Jump to content

How Many Calories Should I Eat? What's My Goal Weight? What's My Setpoint? What "%CR" Am I?

Michael R

Recommended Posts

People starting CR would very much like to have definitive, hard-and-fast answers to these questions, and unfortunately, there just isn't any way to give one in free-living humans! No one can tell you the exact point at which you're "on CR" or what "%CR" you are. These are guidelines and principles for entering the "CR continuum."


Under laboratory conditions, it's easy to put a mouse or rat "on CR" and prescribe a "%CR" to it, because scientists have full, lifelong control of its genetics, diet, and environment. To establish a healthy ad libitum (AL) intake for the control group, researchers begin with a few hundred mice from a genetically-homogeneous strain, and watch what they eat when given unlimited access to lab chow under their laboratory conditions. In the best studies, researchers then cut back about 10-15% from that to keep them from getting overweight: it's this slightly "restricted" diet that actually constitutes the "AL" baseline Calorie intake for the controls. The CR group then has Calories cut from this baseline, and that's the "%CR" of the CR animals.


For humans, however, we don't have anything like this level of precision, unless you've got a colony of a hundred or so identical twins that you can lock up and force to eat the same AL diet and get the same amount of exercise for the first two decades of life. It's therefore quite impossible to judge the exact point at which a person transitions to CR — let alone determining exactly what a given person's "% CR" is as a translation of the rodent phenomenon — in free-living, genetically unique humans based on some arbitrary BMI, %body fat, or Caloric intake standard.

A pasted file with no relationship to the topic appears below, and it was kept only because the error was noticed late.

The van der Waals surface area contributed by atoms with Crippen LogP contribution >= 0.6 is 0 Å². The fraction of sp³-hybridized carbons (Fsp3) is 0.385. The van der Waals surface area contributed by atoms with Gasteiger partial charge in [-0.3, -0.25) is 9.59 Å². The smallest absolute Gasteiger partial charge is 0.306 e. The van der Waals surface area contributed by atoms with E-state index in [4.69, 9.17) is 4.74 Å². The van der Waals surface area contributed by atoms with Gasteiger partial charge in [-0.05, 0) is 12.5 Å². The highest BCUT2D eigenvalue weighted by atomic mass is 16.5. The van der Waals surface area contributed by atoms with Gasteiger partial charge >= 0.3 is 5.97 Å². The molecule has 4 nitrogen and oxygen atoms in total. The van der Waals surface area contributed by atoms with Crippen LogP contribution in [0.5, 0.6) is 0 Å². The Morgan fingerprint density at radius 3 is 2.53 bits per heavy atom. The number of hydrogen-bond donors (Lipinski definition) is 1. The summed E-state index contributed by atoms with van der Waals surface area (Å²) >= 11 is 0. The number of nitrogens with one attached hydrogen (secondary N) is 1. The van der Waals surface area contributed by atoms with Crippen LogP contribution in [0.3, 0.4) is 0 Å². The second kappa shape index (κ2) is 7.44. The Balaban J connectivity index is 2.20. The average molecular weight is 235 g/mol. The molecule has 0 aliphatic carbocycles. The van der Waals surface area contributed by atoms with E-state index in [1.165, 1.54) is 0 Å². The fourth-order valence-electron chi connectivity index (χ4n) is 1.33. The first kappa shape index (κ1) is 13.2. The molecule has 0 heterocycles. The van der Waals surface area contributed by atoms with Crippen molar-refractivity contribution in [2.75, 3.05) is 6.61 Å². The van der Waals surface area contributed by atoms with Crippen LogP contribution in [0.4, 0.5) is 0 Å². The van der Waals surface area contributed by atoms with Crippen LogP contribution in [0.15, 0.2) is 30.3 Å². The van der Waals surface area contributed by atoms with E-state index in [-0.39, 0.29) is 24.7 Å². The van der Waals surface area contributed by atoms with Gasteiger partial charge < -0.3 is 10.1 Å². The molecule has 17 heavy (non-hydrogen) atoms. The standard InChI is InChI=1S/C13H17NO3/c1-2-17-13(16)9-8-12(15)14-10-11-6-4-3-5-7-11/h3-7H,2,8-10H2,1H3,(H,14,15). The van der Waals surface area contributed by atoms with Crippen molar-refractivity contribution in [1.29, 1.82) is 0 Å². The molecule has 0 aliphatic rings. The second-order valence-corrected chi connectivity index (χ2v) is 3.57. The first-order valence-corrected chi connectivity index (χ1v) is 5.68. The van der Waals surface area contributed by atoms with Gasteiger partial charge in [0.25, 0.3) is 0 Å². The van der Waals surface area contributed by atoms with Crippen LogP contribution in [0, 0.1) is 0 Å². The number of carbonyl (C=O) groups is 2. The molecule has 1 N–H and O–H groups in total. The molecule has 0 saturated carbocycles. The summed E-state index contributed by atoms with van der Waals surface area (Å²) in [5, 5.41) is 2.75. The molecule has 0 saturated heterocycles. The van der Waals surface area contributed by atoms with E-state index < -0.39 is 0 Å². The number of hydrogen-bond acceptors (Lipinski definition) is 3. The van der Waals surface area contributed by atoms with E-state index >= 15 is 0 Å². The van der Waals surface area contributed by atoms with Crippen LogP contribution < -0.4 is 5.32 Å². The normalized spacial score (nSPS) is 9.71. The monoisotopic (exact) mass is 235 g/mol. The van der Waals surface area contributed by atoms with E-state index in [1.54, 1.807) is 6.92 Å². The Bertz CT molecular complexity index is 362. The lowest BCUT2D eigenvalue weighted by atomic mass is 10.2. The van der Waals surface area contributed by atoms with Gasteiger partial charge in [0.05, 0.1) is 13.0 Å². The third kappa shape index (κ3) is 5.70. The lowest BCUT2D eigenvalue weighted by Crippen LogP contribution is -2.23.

If you are lucky enough to have had a clear, healthy 'setpoint' in your youth — a weight to which you tended to gravitate when you were in your early twenties, and that was within the healthy BMI range — take that as your baseline, and restrict Calories down to a level that keeps you at least 15% below that.


Unfortunately, of course, since the 1980s, fewer and fewer people at that point in their lives have been in the healthy range, or had a stable weight rather than a slow upward creep during that period — and once a higher weight is established, the body resets its setpoint to the new, abnormal fat mass. If that's you, you're stuck with a somewhat more arbitrary starting point, somewhere around the middle of the 'healthy' 18-25 BMI range, but taking some account of your build, % body fat, waist-to-hip ratio, and (ideally) visceral adiposity. if you're extremely lean and muscular at BMI 25 and only moderately active, that should work fine; if you can still "pinch an inch" and can't count your ribs at BMI 22, you probably need to start from a lower baseline.


But CR is not about your weight or body fat: the effect comes from Calories, Calories, Calories. That's probably a big part of the reason why the epidemiology fails to find a longevity benefit to low BMI: the vast, vast majority of people with low BMI aren't on CR. Just having a small body frame can give a low BMI, and people of South Asian descent carry substantially more visceral adipose tissue than Caucasians, resulting in metabolic syndrome linked to excess metabolically-active fat in people who look slim to all the world. Some skinnier people are eating tons but getting lots of exercise, or have pre-existing illnesses or malabsorption issues (Crohn's disease), hyperthyroidism (associated with high cardiovascular and other risks), high Non-Exercise Activity Thermogenesis (NEAT), use amphetamines, smoke, have tapeworms, or what have you. These people are merely slim — they're not on CR.

Wherever you start from, you need to cut Calories. Ultimately, the goal is to keep Calories lower than your physiology 'thinks' it needs, and a level of Calorie intake that only normalizes an overweight body will simply return you to the historical norm for our species, not induce the anti-aging metabolic shift that characterizes CR.

You should also look for the endocrinological (TSH, T4, and T3; IGF-1 and IGF-BP3 if possible) and risk factor (blood glucose, fasting insulin, cholesterol profile, etc) signs discussed in The Longevity Diet by CR Society President Brian M. Delaney and Emeritus Board member Lisa Walford, p. 36.

Link to comment
Share on other sites

This topic is now closed to further replies.
  • Create New...